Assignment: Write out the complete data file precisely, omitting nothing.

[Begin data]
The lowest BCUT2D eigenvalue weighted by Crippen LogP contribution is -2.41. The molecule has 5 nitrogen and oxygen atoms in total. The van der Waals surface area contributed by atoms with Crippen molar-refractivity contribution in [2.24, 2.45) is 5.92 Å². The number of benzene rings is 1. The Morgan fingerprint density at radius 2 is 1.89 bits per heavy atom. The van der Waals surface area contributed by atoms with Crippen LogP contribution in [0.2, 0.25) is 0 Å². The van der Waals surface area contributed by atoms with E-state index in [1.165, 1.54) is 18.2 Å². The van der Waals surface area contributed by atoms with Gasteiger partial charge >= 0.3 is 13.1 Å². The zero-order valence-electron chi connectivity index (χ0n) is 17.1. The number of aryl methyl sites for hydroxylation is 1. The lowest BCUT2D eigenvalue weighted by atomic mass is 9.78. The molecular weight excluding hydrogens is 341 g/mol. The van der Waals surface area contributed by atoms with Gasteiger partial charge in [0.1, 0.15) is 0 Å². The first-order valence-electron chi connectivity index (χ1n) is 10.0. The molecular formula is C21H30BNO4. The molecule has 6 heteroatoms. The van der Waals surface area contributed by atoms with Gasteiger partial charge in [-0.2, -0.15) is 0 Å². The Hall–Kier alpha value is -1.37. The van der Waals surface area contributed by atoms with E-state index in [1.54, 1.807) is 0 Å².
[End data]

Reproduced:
The lowest BCUT2D eigenvalue weighted by Crippen LogP contribution is -2.41. The molecule has 5 nitrogen and oxygen atoms in total. The van der Waals surface area contributed by atoms with Crippen molar-refractivity contribution in [2.24, 2.45) is 5.92 Å². The number of benzene rings is 1. The Morgan fingerprint density at radius 2 is 1.89 bits per heavy atom. The van der Waals surface area contributed by atoms with Crippen LogP contribution in [0.2, 0.25) is 0 Å². The van der Waals surface area contributed by atoms with E-state index in [1.165, 1.54) is 18.2 Å². The van der Waals surface area contributed by atoms with Gasteiger partial charge >= 0.3 is 13.1 Å². The zero-order valence-electron chi connectivity index (χ0n) is 17.1. The number of aryl methyl sites for hydroxylation is 1. The lowest BCUT2D eigenvalue weighted by atomic mass is 9.78. The molecular weight excluding hydrogens is 341 g/mol. The van der Waals surface area contributed by atoms with Gasteiger partial charge in [0.1, 0.15) is 0 Å². The first-order valence-electron chi connectivity index (χ1n) is 10.0. The molecular formula is C21H30BNO4. The molecule has 6 heteroatoms. The van der Waals surface area contributed by atoms with Gasteiger partial charge in [-0.2, -0.15) is 0 Å². The Hall–Kier alpha value is -1.37. The van der Waals surface area contributed by atoms with E-state index in [1.54, 1.807) is 0 Å².